• Medical bills: An amputation surgery alone can cost tens of thousands of dollars. Unfortunately, medical bills do not stop there. The total bill will also include the cost of pain medication, physical therapy, prescriptions, occupational therapy, wheelchairs, crutches, assistance devices, and prosthetics.Prosthetics only last a few years before needing to be replaced. A lawyer can ensure that all these costs are accounted for in your claim, both medical expenses already incurred and ones that you can expect to pay in the future.
  • Lost wages and future earnings: It is common to include lost wages in a claim. This includes the time that a person had to take off from work due to the amputation and subsequent care. You can also seek damages for lost future earnings if you are no longer able to work after the amputation or are unable to work to the same degree that you were before.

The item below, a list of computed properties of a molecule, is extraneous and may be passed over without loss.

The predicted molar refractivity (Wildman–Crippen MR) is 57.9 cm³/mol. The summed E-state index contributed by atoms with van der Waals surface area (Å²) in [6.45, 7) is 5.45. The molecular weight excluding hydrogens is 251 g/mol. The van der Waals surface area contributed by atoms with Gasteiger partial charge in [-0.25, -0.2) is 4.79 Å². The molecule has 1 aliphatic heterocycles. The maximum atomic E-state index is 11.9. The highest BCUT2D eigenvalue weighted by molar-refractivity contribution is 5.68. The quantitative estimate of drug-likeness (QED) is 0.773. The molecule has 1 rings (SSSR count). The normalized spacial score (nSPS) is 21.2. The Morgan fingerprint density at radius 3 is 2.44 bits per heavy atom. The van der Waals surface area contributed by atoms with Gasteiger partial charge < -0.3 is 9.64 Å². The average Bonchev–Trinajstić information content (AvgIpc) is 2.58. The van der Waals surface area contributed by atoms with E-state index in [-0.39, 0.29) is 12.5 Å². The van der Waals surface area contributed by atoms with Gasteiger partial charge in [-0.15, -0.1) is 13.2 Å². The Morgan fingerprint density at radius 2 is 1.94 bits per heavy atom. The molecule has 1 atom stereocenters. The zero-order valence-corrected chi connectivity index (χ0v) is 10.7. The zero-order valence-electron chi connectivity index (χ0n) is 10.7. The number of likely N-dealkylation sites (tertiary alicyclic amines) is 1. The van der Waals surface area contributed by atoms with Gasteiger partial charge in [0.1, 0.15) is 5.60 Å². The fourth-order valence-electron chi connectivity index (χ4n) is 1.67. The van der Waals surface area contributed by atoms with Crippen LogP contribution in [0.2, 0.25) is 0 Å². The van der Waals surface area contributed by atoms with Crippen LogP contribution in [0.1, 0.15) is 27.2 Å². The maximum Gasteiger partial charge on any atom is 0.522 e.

• Caregiver: In some instances, following an amputation, a caregiver may be required. If deemed necessary, workers’ compensation will cover the cost of a caregiver to support the injured party in accomplishing daily tasks.

Filing a workers’ compensation claim will help you regain financial stability after an amputation. However, it is not the only form of compensation you can recover. If the injury was caused by another’s negligence, you may be able to recover damages from them as well. For example, if the injury was caused by defective manufacturing equipment, you may be able to pursue damages from the company that built the machine.

What is the Process for Receiving Workers’ Compensation?

Workers’ compensation typically covers medical expenses, rehabilitation costs, and lost wages that arise after a workplace injury, including amputations. The process generally follows these steps: